Lipton’s Journal/January 26, 1955/288
Bob Lindner is in the dramatic electric intellectual situation he has been seeking all his life and which he approached in “The Jet-Propelled Couch.” He has to wonder if I am going toward genius or psychosis, and with his fabulous intuitions he sensed dimly a long time ago that the heart of the enigma of life can be found here.
- ↑ A prominent Baltimore psychoanalyst and writer, Robert Lindner (1914 – 1956) became acquainted with Mailer after reading Lindner’s 1952 sharp critique of current psychoanalytic practice, Prescription for Rebellion (1952), published by Mailer’s publisher, Rinehart. The letter, which contained both praise and criticism for Lindner’s ideas, led to a close friendship over the next four years, including many visits and the sharing of work, including Lipton’s. See extended note on entry 56.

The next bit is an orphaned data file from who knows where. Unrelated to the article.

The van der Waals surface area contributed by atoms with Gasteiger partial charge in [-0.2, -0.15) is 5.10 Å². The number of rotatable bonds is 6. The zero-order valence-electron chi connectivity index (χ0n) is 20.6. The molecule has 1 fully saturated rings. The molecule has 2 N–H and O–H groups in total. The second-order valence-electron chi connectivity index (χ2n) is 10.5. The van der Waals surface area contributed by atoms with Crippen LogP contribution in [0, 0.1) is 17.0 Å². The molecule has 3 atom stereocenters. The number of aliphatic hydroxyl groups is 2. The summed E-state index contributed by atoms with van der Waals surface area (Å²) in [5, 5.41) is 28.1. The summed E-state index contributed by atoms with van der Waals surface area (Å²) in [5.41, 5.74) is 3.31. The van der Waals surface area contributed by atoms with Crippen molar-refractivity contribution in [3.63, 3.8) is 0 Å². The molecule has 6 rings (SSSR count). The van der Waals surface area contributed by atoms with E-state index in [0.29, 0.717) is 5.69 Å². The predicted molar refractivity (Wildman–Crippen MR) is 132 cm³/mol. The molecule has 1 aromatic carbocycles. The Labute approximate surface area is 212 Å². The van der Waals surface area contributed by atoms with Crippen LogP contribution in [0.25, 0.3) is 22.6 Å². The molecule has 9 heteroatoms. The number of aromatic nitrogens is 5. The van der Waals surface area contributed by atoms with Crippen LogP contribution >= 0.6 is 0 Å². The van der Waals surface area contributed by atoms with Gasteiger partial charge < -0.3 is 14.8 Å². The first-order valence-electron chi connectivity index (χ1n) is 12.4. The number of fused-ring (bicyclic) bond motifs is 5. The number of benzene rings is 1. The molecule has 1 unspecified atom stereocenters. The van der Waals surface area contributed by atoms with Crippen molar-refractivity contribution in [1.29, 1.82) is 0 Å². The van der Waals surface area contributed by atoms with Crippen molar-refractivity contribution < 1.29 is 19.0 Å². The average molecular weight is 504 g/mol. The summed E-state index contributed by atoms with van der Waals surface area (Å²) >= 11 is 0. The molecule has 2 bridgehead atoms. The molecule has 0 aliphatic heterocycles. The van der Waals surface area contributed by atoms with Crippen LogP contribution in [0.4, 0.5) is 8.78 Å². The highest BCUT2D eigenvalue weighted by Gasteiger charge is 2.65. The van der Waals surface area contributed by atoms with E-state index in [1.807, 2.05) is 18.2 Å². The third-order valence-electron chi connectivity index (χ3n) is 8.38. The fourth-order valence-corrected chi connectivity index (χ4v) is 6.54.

- ↑ A chapter from Lindner’s 1955 collection, The Fifty-Minute Hour. Each chapter of the collection is a case study of one of his clients. In this one, Lindner discusses a man who thought he was living part of his life on another planet. It appeared first in Harper’s, December 1954. Lindner was a fluent writer, and his essay in an important magazine spurred Mailer’s competitive instincts.